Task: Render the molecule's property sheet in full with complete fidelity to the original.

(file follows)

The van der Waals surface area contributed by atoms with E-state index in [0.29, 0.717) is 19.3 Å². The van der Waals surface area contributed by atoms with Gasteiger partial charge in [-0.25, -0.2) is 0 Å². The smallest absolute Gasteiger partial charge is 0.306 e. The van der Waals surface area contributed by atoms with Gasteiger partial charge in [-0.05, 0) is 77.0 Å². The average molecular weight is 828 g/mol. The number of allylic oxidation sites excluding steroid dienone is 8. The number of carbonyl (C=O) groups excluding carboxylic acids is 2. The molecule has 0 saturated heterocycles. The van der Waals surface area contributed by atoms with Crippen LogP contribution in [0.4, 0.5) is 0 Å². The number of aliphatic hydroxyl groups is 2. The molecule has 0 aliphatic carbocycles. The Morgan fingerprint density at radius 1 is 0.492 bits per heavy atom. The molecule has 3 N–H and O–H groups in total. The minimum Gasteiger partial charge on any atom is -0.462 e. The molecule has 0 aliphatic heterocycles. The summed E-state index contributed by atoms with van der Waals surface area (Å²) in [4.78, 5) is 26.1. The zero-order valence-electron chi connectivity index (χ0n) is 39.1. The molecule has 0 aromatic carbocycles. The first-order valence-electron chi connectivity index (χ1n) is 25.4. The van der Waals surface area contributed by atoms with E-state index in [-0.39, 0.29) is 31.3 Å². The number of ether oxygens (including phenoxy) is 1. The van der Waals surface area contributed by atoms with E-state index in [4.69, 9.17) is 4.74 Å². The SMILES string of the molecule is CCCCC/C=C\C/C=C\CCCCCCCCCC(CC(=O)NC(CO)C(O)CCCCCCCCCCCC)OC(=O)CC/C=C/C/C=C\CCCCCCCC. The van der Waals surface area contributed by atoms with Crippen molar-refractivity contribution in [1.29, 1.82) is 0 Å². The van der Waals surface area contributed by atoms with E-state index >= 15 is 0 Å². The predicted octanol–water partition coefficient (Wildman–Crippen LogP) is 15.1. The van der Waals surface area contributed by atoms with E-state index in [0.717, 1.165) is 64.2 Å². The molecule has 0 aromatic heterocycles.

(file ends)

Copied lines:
The van der Waals surface area contributed by atoms with E-state index in [0.29, 0.717) is 19.3 Å². The van der Waals surface area contributed by atoms with Gasteiger partial charge in [-0.25, -0.2) is 0 Å². The smallest absolute Gasteiger partial charge is 0.306 e. The van der Waals surface area contributed by atoms with Gasteiger partial charge in [-0.05, 0) is 77.0 Å². The average molecular weight is 828 g/mol. The number of allylic oxidation sites excluding steroid dienone is 8. The number of carbonyl (C=O) groups excluding carboxylic acids is 2. The molecule has 0 saturated heterocycles. The van der Waals surface area contributed by atoms with Crippen LogP contribution in [0.4, 0.5) is 0 Å². The number of aliphatic hydroxyl groups is 2. The molecule has 0 aliphatic carbocycles. The Morgan fingerprint density at radius 1 is 0.492 bits per heavy atom. The molecule has 3 N–H and O–H groups in total. The minimum Gasteiger partial charge on any atom is -0.462 e. The molecule has 0 aliphatic heterocycles. The summed E-state index contributed by atoms with van der Waals surface area (Å²) in [4.78, 5) is 26.1. The zero-order valence-electron chi connectivity index (χ0n) is 39.1. The molecule has 0 aromatic carbocycles. The first-order valence-electron chi connectivity index (χ1n) is 25.4. The van der Waals surface area contributed by atoms with E-state index in [-0.39, 0.29) is 31.3 Å². The number of ether oxygens (including phenoxy) is 1. The van der Waals surface area contributed by atoms with E-state index in [4.69, 9.17) is 4.74 Å². The SMILES string of the molecule is CCCCC/C=C\C/C=C\CCCCCCCCCC(CC(=O)NC(CO)C(O)CCCCCCCCCCCC)OC(=O)CC/C=C/C/C=C\CCCCCCCC. The van der Waals surface area contributed by atoms with Crippen molar-refractivity contribution in [1.29, 1.82) is 0 Å². The van der Waals surface area contributed by atoms with E-state index >= 15 is 0 Å². The predicted octanol–water partition coefficient (Wildman–Crippen LogP) is 15.1. The van der Waals surface area contributed by atoms with E-state index in [0.717, 1.165) is 64.2 Å². The molecule has 0 aromatic heterocycles.